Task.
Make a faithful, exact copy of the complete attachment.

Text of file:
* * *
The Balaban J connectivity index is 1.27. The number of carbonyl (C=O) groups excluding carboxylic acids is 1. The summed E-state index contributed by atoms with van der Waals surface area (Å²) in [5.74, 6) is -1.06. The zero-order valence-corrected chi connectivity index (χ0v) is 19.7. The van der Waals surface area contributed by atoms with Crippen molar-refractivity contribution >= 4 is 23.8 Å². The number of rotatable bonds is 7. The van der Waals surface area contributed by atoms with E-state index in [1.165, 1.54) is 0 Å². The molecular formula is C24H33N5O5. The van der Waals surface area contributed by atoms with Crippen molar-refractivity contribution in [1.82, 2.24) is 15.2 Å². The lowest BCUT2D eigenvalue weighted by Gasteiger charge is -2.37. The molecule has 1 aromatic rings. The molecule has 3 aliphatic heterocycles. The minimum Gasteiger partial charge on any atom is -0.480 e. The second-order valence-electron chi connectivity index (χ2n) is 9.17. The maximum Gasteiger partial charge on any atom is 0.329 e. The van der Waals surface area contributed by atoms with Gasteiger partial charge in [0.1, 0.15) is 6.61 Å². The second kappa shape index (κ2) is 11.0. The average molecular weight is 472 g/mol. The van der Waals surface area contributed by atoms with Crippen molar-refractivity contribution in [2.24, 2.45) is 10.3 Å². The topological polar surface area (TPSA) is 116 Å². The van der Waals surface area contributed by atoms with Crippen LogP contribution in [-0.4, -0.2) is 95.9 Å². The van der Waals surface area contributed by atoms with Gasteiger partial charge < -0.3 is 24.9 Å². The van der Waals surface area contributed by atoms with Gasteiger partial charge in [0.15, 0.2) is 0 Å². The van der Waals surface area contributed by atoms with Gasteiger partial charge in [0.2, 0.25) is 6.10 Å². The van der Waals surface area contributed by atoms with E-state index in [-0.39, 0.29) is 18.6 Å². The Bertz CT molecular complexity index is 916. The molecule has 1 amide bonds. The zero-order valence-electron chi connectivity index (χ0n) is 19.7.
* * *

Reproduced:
The Balaban J connectivity index is 1.27. The number of carbonyl (C=O) groups excluding carboxylic acids is 1. The summed E-state index contributed by atoms with van der Waals surface area (Å²) in [5.74, 6) is -1.06. The zero-order valence-corrected chi connectivity index (χ0v) is 19.7. The van der Waals surface area contributed by atoms with Crippen molar-refractivity contribution >= 4 is 23.8 Å². The number of rotatable bonds is 7. The van der Waals surface area contributed by atoms with E-state index in [1.165, 1.54) is 0 Å². The molecular formula is C24H33N5O5. The van der Waals surface area contributed by atoms with Crippen molar-refractivity contribution in [1.82, 2.24) is 15.2 Å². The lowest BCUT2D eigenvalue weighted by Gasteiger charge is -2.37. The molecule has 1 aromatic rings. The molecule has 3 aliphatic heterocycles. The minimum Gasteiger partial charge on any atom is -0.480 e. The second-order valence-electron chi connectivity index (χ2n) is 9.17. The maximum Gasteiger partial charge on any atom is 0.329 e. The van der Waals surface area contributed by atoms with Gasteiger partial charge in [0.1, 0.15) is 6.61 Å². The second kappa shape index (κ2) is 11.0. The average molecular weight is 472 g/mol. The van der Waals surface area contributed by atoms with Crippen molar-refractivity contribution in [2.24, 2.45) is 10.3 Å². The topological polar surface area (TPSA) is 116 Å². The van der Waals surface area contributed by atoms with Crippen LogP contribution in [-0.4, -0.2) is 95.9 Å². The van der Waals surface area contributed by atoms with Gasteiger partial charge < -0.3 is 24.9 Å². The van der Waals surface area contributed by atoms with Gasteiger partial charge in [0.15, 0.2) is 0 Å². The van der Waals surface area contributed by atoms with Gasteiger partial charge in [0.2, 0.25) is 6.10 Å². The van der Waals surface area contributed by atoms with E-state index in [-0.39, 0.29) is 18.6 Å². The Bertz CT molecular complexity index is 916. The molecule has 1 amide bonds. The zero-order valence-electron chi connectivity index (χ0n) is 19.7.